When you’re waiting for the curtain to rise at a theatrical production, you wonder what the stage will look like. Will the first few moments show dazzling scenery or characters prancing about? Will silence or song fill the air? What are you in for, and where will it take you? The catchphrase “lights, camera, action” captures the exhilarating transition from darkness to light and stillness to dancing. When you stand on the threshold of a poem, you’ll have similar questions and emotions swirling through your mind.
Whenever I’ve asked my students to write a poem, I invariably hear the question, “Where do I start?” My immediate reaction is consternation, plus a certain level of frustration (in case you don’t know, writing teachers can be an exasperated bunch). Poetry is all about your surroundings, right? So, formulating a topic should be as easy as attending school, going to work, or otherwise carrying out your daily routine. Why, oh student writer, are you overthinking this task? It’s supposed to be fun!
When you think of poetry, what comes to mind? Language strung together that you don’t understand but somehow exemplifies the standard of literary beauty? Sentences that drop off in the middle and flow onto the line below?
If you’ve ever toured an art museum, you can’t walk far without confronting the power of images. The paintings tell stories of animals, families, wars, and kings, each holding a special significance for onlookers.
Every fiction writer has fallen in love with stories and dreams of engaging readers the same way. Few, however, are interested in poetry. In our modern age, this art form fights a losing battle against flashier entertainment.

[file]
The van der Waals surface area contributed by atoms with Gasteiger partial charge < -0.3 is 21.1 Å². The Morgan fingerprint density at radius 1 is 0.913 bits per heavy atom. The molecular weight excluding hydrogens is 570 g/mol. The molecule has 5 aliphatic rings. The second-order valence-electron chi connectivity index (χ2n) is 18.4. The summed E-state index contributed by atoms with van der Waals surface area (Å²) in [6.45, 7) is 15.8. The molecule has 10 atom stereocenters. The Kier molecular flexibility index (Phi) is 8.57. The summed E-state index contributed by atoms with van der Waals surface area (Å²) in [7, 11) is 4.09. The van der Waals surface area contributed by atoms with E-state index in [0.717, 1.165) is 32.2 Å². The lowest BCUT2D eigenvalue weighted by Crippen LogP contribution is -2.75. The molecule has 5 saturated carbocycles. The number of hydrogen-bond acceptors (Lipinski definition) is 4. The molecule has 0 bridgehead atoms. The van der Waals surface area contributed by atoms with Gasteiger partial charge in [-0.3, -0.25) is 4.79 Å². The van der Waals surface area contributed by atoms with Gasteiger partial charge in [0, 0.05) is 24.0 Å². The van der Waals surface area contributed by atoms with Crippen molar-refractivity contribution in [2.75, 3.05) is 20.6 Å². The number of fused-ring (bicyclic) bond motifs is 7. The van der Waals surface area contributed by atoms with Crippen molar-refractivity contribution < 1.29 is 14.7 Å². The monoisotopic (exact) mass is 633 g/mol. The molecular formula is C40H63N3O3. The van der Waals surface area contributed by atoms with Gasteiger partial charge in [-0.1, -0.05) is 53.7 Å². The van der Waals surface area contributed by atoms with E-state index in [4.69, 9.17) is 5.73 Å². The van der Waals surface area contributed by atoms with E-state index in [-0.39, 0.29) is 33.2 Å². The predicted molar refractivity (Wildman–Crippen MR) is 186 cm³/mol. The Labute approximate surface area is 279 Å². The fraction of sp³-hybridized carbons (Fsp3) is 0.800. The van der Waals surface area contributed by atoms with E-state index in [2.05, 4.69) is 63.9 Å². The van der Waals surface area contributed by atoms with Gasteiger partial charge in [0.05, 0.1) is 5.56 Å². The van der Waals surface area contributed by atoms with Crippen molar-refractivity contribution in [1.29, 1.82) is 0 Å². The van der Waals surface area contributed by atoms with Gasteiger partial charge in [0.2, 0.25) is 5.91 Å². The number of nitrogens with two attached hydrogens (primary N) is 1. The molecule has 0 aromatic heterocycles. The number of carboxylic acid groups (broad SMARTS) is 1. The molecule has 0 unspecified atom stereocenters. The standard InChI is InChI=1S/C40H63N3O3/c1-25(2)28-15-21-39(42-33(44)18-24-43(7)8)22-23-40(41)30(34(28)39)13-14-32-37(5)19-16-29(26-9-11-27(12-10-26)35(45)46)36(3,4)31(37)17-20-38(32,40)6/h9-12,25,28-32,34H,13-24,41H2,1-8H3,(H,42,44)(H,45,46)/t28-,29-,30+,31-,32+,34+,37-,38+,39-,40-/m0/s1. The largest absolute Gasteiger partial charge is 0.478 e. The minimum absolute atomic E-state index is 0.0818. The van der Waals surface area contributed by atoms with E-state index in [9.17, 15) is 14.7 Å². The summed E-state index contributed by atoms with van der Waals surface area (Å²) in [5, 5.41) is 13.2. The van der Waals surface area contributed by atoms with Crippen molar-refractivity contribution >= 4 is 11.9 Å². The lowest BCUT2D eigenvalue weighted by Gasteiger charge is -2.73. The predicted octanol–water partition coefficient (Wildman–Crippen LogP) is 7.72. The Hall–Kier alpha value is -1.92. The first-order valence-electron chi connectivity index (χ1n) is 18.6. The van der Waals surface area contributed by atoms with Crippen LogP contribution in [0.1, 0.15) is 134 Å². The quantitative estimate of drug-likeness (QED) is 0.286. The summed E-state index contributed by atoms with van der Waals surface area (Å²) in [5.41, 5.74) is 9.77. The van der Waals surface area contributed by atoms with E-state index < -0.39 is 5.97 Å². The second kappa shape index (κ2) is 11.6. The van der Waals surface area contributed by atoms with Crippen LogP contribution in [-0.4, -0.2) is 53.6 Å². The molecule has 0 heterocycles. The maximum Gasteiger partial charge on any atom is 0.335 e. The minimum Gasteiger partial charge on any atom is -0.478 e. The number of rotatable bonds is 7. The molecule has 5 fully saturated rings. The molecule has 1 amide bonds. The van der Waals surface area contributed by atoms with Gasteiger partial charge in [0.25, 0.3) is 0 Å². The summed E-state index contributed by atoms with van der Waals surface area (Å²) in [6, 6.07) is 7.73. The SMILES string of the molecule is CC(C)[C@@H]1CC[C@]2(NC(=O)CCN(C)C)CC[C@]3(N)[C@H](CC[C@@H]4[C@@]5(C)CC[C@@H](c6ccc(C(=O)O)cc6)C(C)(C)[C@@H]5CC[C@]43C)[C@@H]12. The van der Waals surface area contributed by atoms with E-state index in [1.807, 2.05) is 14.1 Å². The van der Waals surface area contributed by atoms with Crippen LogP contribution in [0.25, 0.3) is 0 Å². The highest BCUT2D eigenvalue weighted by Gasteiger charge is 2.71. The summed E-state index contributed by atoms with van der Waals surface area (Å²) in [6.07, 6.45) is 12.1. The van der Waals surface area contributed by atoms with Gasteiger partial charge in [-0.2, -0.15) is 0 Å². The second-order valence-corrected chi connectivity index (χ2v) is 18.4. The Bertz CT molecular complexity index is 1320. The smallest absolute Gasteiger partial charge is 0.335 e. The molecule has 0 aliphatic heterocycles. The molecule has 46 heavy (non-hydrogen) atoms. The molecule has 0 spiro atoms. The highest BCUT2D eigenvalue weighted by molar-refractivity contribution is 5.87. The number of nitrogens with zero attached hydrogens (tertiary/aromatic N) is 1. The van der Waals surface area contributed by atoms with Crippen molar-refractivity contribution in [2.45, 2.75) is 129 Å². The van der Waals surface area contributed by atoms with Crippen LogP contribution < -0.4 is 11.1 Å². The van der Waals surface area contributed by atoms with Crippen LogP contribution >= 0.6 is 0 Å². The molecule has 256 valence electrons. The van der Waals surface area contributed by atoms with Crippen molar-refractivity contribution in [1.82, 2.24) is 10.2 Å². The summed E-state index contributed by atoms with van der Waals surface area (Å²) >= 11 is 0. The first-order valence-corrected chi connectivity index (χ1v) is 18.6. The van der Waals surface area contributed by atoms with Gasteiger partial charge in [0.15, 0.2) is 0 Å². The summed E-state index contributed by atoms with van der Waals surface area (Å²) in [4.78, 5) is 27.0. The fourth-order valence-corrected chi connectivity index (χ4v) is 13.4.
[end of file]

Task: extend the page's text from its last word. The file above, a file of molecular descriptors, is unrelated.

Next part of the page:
Poems come in all shapes and sizes. Some are short like blips on a radar screen, provoking a burst of thought in the reader (haiku, for example). Others are long, sweeping songs full of passion, emotion, suffering, and death (Homer’s epics). And many in between tell stories of people, objects, and animals (from Tennyson to e. e. cummings). But few types of poetry leave you as simultaneously stuck and fascinated as the villanelle.
A glance at the pages of history reveals that poetry is not a young art. Poets from the Greek and Roman epochs were often renowned rhetoricians—their speeches captured the minds, imaginations, and sensibilities of the people in that era. Thus, poetry and rhetoric (the art of persuasion) are not far removed from one another.
When you take the leap and attempt writing poetry, you’ll find a multitude of tools at your disposal. Some are self-explanatory, some are surprising, and some are downright strange. All you need is practice. You can arrange rhyme, metaphor, and simile in a variety of combinations to wreak havoc with language.
I have a couple confessions to make. First, I am biased toward poetry, not because I believe it is inherently better than other art forms (like novel writing), but because poetry is largely misunderstood. People interrogate poetry to gauge its worth, asking questions such as, what is the point, why are we reading this, and why do people even write this?